An audit of the accounts and records for the supply of food rations to the institutions in the Northern Region for the financial year-ended 31 March 2019 was carried out. According to Auditor General’s report and observations, there are weaknesses and shortcomings that were somehow addressed to the Accounting Officer for comments.
Auditor General, Pulane Letebele indicated on the report that, across all depots in the region that there had been instances where food items were short for periods ranging from 1 to 7 months in the institutions for a variety of reasons, including absence of regular contracts and supplier failures. The success of this programme is dependent on regular and reliable availability of the supplies to achieve its objective, the report said.
There would be instances where food items were returned from the feeding centers to the depots for reasons of spoilage or any other cause. In these cases, instances had been noted where these returns were not supported by any documentation, which could lead to these items being lost without trace.
The report further stressed that large quantities of various food items valued at over P772 thousand from different depots were damaged by rodents, and written off.Included in the write off were 13 538 (340ml) cartons of milk valued at P75 745. In this connection, the Auditor General says it is important that the warehouses be maintained to a standard where they would not be infested by rodents and other pests.
Still in the Northern region, the report noted that there is an outstanding matter relating to the supply of stewed steak (283×3.1kg cans) to the Maun depot which was allegedly defective. The steak had been supplied by Botswana Meat Commission to the depot in November 2016.
In March 2017 part of the consignment was reported to the supplier as defective, and was to be replaced. Even as there was no agreement reached between the parties regarding replacement, in 51 October 2018 the items in question were disposed of by destruction. This disposal represented a loss as the whole consignment had been paid for, according to the report.
“In my view, the loss resulted directly from failure by the depot managers to deal with the matter immediately upon receipt of the consignment and detection of the defects. Audit inspections during visits to Selibe Phikwe, Maun, Shakawe, Ghanzi and Francistown depots had raised a number of observations on points of detail related to the maintenance of records, reconciliations of stocks and related matters, which I drew to the attention of the Accounting Officer for comments,” Letebele said in her report.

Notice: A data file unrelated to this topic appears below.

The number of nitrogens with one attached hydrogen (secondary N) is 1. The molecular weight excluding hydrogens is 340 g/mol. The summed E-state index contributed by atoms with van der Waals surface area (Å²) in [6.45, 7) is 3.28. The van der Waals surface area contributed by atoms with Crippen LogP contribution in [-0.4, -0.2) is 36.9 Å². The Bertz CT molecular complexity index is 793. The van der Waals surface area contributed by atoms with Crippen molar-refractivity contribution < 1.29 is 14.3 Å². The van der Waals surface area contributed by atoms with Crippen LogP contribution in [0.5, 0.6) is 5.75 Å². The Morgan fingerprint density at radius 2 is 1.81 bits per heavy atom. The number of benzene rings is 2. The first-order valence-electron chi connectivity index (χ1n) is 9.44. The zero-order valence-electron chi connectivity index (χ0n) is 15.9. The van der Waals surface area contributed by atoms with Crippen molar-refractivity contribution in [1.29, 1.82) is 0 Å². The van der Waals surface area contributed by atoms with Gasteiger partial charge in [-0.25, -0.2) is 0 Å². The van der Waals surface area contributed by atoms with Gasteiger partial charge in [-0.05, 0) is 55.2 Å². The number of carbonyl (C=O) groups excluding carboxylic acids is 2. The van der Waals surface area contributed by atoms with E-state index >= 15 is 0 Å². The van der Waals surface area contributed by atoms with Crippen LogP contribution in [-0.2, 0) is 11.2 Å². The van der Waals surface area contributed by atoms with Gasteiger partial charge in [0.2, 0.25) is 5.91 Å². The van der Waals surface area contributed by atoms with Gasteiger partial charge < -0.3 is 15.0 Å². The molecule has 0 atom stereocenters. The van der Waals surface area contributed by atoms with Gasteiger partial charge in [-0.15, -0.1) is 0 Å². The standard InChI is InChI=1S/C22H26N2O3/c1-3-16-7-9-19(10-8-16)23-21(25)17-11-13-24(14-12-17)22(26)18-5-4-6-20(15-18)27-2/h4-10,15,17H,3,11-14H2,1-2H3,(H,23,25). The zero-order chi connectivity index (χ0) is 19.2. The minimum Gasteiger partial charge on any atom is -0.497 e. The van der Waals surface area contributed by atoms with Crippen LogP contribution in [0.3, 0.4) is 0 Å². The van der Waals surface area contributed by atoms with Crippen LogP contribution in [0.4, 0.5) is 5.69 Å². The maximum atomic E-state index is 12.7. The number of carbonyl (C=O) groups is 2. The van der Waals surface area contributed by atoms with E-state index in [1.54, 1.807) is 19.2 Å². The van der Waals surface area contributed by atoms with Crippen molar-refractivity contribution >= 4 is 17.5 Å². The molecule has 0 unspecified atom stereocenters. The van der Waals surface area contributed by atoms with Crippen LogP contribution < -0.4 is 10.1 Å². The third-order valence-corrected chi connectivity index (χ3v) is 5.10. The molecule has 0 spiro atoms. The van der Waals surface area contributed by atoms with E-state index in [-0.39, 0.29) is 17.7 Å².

In the Southern region, a scrutiny of the records for the control of stocks of food items in the Southern Region had indicated intermittent shortages of the various items, principally Tsabana, Malutu, Sunflower Oil and Milk which was mainly due to absence of subsisting contracts for the supply of these items.
“The contract for the supply of Tsabana to all depots expired in September 2018 and was not replaced by a substantive contract. The supplier contracts for these stocks should be so managed that the expiry of one contract is immediately followed by the commencement of the next.”
Suppliers who had been contracted to supply foodstuffs had failed to do so and no timely action had been taken to redress the situation to ensure continuity of supply of the food items, the report noted.
In one case, the report highlighted that the supplier was to manufacture and supply 1 136 metric tonnes of Malutu for a 4-months period from March 2019 to June 2019, but had been unable to honour the obligation. The situation was relieved by inter-depot transfers, at additional cost in transportation and subsistence expenses.
In another case, the contract was for the supply of Sunflower Oil to Mabutsane, where the supplier had also failed to deliver. Examination of the Molepolole depot Food Issues Register had indicated a number of instances where food items consigned to the various feeding centres had been returned for a variety of reasons, including food item available; no storage space; and in other cases the whole consignments were returned, and reasons not stated.
This is an indication of lack of proper management and monitoring of the affairs of the depot, which could result in losses from frequent movements of the food items concerned.The maintenance of accounting records in the region, typically in Letlhakeng, Tsabong, and Mabutsane was less than satisfactory, according to Auditor General’s report.
In these depots a number of instances had been noted where receipts and issues had not been recorded over long periods, resulting in incorrect balances reflected in the accounting records. This is a serious weakness which could lead to or result in losses without trace or detection, and is a contravention of Supplies Regulations and Procedures, Letebele said.
Similarly, consignments of a total of 892 bags of Malutu and 3 bags of beans from Tsabong depot to different feeding centres had not been received in those centres, and are considered lost. These are also not reflected in the Statement of Losses in the Annual Statements of Accounts for the same periods.